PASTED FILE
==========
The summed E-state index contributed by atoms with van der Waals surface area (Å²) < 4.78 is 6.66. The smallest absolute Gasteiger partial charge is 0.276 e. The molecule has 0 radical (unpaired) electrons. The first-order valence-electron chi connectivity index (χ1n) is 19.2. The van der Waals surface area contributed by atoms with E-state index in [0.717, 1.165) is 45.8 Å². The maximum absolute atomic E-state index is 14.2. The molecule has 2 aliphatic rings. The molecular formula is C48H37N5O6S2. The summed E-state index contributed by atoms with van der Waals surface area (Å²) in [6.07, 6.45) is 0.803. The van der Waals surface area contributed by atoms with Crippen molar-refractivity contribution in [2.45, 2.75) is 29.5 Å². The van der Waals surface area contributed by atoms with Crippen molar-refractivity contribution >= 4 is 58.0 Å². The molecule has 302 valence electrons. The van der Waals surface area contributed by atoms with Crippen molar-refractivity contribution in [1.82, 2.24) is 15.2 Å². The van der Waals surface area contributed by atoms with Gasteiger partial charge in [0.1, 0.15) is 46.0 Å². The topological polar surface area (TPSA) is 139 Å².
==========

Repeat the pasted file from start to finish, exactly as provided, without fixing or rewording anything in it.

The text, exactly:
The summed E-state index contributed by atoms with van der Waals surface area (Å²) < 4.78 is 6.66. The smallest absolute Gasteiger partial charge is 0.276 e. The molecule has 0 radical (unpaired) electrons. The first-order valence-electron chi connectivity index (χ1n) is 19.2. The van der Waals surface area contributed by atoms with E-state index in [0.717, 1.165) is 45.8 Å². The maximum absolute atomic E-state index is 14.2. The molecule has 2 aliphatic rings. The molecular formula is C48H37N5O6S2. The summed E-state index contributed by atoms with van der Waals surface area (Å²) in [6.07, 6.45) is 0.803. The van der Waals surface area contributed by atoms with Crippen molar-refractivity contribution in [2.45, 2.75) is 29.5 Å². The van der Waals surface area contributed by atoms with Crippen molar-refractivity contribution >= 4 is 58.0 Å². The molecule has 302 valence electrons. The van der Waals surface area contributed by atoms with Crippen molar-refractivity contribution in [1.82, 2.24) is 15.2 Å². The van der Waals surface area contributed by atoms with Gasteiger partial charge in [0.1, 0.15) is 46.0 Å². The topological polar surface area (TPSA) is 139 Å².